Friday, January 25, 2013

The Arrogance of CGI

If you’ve been watching the latest movie trailers, you know that Hollywood has ramped up its use of CGI (Computer Generated Imagery) to create incredible and bizarre worlds and every manner of fantastic creature. In one sense, this is quite an accomplishment, but in another, it’s a kind of arrogance. Because CGI has, in the hands of some movie producers, tried to pull back the veil on the sacred wood. And I’m fighting back.

Let me back up. This observation began within me like a little kernel, planted there after re-reading Tolkien’s essay “On Fairy Stories” a little over a year ago. Tolkien said that of all stories, fantasy was least successful as drama (i.e. theater), because the magical parts of the story come off looking ridiculous and unbelievable. At the time I thought (as you might be thinking), “Yeah. But that was before CGI.” Nowadays, a good graphics team can simulate very realistic fairy worlds, believable ogres, fabulous magic smoke, and transformations that would rival the ones that you see in your head when you read.

Aha! (he says, melodramatically)

Intentionally or not (let’s go with it, though, and say intentionally), CGI has come on the scene to lay bare the fairy wood to the all-seeing camera. Now any lover of things fey knows that all-seeing human eyes, close-ups and slow motions, do not mix well with the fairy world. Those who peer into the mysteries do so to their own doom. Pandora: don’t open that box. Young maid: don’t look at the wolf when you enter the castle. Narcissus: don’t look in the water.


When I peer into the computer-generated world of fairy, what do I see? Is it an image of myself, meant to enthrall me to my doom? Is it an illusion that will sidetrack me from the true path, which would lead to the unmaking of the spell that holds me and mine in thrall? Is it a false wisdom that will cost me no end of trouble?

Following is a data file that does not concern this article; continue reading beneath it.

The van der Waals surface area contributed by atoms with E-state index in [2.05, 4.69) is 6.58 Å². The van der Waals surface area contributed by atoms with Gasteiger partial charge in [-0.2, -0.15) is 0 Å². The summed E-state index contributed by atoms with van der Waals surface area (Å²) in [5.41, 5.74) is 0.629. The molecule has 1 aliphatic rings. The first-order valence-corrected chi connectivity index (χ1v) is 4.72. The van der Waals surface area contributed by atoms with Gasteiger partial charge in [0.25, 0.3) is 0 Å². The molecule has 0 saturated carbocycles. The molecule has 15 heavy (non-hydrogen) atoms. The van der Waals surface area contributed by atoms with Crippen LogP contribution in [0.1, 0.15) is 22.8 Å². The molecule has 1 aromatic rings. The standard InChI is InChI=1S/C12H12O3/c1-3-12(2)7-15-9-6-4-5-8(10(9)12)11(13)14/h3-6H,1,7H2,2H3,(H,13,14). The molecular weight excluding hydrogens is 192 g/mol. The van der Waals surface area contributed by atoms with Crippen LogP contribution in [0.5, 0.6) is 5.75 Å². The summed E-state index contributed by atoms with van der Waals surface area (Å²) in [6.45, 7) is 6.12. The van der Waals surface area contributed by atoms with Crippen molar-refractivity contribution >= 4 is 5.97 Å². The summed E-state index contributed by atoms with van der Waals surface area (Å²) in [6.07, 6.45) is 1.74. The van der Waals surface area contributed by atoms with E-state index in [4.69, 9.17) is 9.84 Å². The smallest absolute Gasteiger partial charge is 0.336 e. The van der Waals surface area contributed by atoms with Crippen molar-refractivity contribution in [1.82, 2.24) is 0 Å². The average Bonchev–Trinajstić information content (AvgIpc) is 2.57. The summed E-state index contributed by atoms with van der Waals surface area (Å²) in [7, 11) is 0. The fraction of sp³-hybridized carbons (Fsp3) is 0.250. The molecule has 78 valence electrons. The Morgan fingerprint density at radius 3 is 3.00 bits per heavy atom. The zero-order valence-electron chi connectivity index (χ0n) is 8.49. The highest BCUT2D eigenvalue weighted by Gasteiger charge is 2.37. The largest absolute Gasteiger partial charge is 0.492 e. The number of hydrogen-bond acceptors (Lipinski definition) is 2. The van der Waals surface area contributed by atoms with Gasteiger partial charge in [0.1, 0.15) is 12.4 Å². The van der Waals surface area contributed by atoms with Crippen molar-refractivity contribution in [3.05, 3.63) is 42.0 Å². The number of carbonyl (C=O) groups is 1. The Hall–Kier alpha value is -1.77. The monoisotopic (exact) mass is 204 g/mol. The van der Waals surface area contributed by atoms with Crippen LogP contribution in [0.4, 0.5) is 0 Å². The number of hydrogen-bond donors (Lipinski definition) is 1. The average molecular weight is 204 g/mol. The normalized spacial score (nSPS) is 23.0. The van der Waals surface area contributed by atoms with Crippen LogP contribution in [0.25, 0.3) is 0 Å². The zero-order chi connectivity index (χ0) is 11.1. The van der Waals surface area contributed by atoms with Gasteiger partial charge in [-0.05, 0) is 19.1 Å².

But there’s more. Perhaps old professor Tolkien was right. Maybe even with CGI, the all-seeing stage—the screen—still makes a mockery or a monster of the mysterious realm. Maybe fairy continues to elude us, because we want to ravage its secrets. We’ve lost sight the peril of treading there, and we’ve made the sacred groves into theme parks.

Better yet, maybe seeing the magic wonderfully enhanced (with digital sound) leads us to disbelieve in it, robbing us of the very thing we enter the fairy wood to find: something beyond ourselves.

Perhaps allusion, which is by nature more elusive, is necessary to create the illusion.

(or have I gone too far ...?)

What think ye? Am I just playing here? Is this just a way to plead for the richer experience of reading, of seeing the fairy world in my own head, experiencing the transformations in the words of the storyteller? Is it, worse still, envy at the skill of CGI? At its capacity to make clear the thing I only imagine?

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